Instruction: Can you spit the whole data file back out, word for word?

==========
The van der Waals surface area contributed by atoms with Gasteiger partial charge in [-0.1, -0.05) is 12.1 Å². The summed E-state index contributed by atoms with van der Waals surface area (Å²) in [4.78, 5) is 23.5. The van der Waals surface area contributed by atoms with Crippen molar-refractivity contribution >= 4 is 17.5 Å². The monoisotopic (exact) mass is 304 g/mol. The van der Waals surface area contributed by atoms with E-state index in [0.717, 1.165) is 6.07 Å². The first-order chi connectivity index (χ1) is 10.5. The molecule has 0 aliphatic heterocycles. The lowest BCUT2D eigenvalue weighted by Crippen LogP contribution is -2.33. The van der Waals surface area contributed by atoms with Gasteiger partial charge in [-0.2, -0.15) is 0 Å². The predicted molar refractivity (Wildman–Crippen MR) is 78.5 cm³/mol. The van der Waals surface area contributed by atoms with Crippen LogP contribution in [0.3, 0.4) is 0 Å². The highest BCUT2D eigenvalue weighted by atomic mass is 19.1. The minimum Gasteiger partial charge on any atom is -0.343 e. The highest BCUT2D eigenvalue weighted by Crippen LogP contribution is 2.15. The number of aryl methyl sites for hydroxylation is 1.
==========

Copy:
The van der Waals surface area contributed by atoms with Gasteiger partial charge in [-0.1, -0.05) is 12.1 Å². The summed E-state index contributed by atoms with van der Waals surface area (Å²) in [4.78, 5) is 23.5. The van der Waals surface area contributed by atoms with Crippen molar-refractivity contribution >= 4 is 17.5 Å². The monoisotopic (exact) mass is 304 g/mol. The van der Waals surface area contributed by atoms with E-state index in [0.717, 1.165) is 6.07 Å². The first-order chi connectivity index (χ1) is 10.5. The molecule has 0 aliphatic heterocycles. The lowest BCUT2D eigenvalue weighted by Crippen LogP contribution is -2.33. The van der Waals surface area contributed by atoms with Gasteiger partial charge in [-0.2, -0.15) is 0 Å². The predicted molar refractivity (Wildman–Crippen MR) is 78.5 cm³/mol. The van der Waals surface area contributed by atoms with Crippen LogP contribution in [0.3, 0.4) is 0 Å². The highest BCUT2D eigenvalue weighted by atomic mass is 19.1. The minimum Gasteiger partial charge on any atom is -0.343 e. The highest BCUT2D eigenvalue weighted by Crippen LogP contribution is 2.15. The number of aryl methyl sites for hydroxylation is 1.